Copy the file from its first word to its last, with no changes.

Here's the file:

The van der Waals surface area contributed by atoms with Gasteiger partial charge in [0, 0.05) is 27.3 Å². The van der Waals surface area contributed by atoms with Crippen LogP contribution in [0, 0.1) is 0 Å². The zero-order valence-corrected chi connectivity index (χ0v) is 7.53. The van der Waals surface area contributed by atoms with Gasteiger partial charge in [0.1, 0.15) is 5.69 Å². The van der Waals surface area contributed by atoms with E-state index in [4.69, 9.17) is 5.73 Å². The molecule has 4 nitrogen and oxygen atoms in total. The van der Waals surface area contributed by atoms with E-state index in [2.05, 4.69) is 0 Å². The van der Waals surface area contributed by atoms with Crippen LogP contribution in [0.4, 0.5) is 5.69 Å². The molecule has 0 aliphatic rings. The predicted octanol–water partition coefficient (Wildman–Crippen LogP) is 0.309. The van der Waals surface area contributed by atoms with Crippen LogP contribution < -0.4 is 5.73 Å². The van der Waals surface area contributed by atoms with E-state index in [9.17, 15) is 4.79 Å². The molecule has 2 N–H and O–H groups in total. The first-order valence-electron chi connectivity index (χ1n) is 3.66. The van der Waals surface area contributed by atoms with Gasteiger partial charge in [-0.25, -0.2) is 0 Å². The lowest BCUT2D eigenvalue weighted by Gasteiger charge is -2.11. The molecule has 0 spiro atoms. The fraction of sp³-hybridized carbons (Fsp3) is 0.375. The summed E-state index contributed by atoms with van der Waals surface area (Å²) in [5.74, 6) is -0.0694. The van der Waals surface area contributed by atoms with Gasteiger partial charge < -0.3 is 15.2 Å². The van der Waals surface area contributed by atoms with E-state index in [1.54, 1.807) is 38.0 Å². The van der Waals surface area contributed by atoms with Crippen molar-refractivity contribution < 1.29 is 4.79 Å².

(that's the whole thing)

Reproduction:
The van der Waals surface area contributed by atoms with Gasteiger partial charge in [0, 0.05) is 27.3 Å². The van der Waals surface area contributed by atoms with Crippen LogP contribution in [0, 0.1) is 0 Å². The zero-order valence-corrected chi connectivity index (χ0v) is 7.53. The van der Waals surface area contributed by atoms with Gasteiger partial charge in [0.1, 0.15) is 5.69 Å². The van der Waals surface area contributed by atoms with E-state index in [4.69, 9.17) is 5.73 Å². The molecule has 4 nitrogen and oxygen atoms in total. The van der Waals surface area contributed by atoms with E-state index in [2.05, 4.69) is 0 Å². The van der Waals surface area contributed by atoms with Crippen LogP contribution in [0.4, 0.5) is 5.69 Å². The molecule has 0 aliphatic rings. The predicted octanol–water partition coefficient (Wildman–Crippen LogP) is 0.309. The van der Waals surface area contributed by atoms with Crippen LogP contribution < -0.4 is 5.73 Å². The van der Waals surface area contributed by atoms with E-state index in [9.17, 15) is 4.79 Å². The molecule has 2 N–H and O–H groups in total. The first-order valence-electron chi connectivity index (χ1n) is 3.66. The van der Waals surface area contributed by atoms with Gasteiger partial charge in [-0.25, -0.2) is 0 Å². The lowest BCUT2D eigenvalue weighted by Gasteiger charge is -2.11. The molecule has 0 spiro atoms. The fraction of sp³-hybridized carbons (Fsp3) is 0.375. The summed E-state index contributed by atoms with van der Waals surface area (Å²) in [5.74, 6) is -0.0694. The van der Waals surface area contributed by atoms with Gasteiger partial charge < -0.3 is 15.2 Å². The van der Waals surface area contributed by atoms with E-state index in [1.54, 1.807) is 38.0 Å². The van der Waals surface area contributed by atoms with Crippen molar-refractivity contribution < 1.29 is 4.79 Å².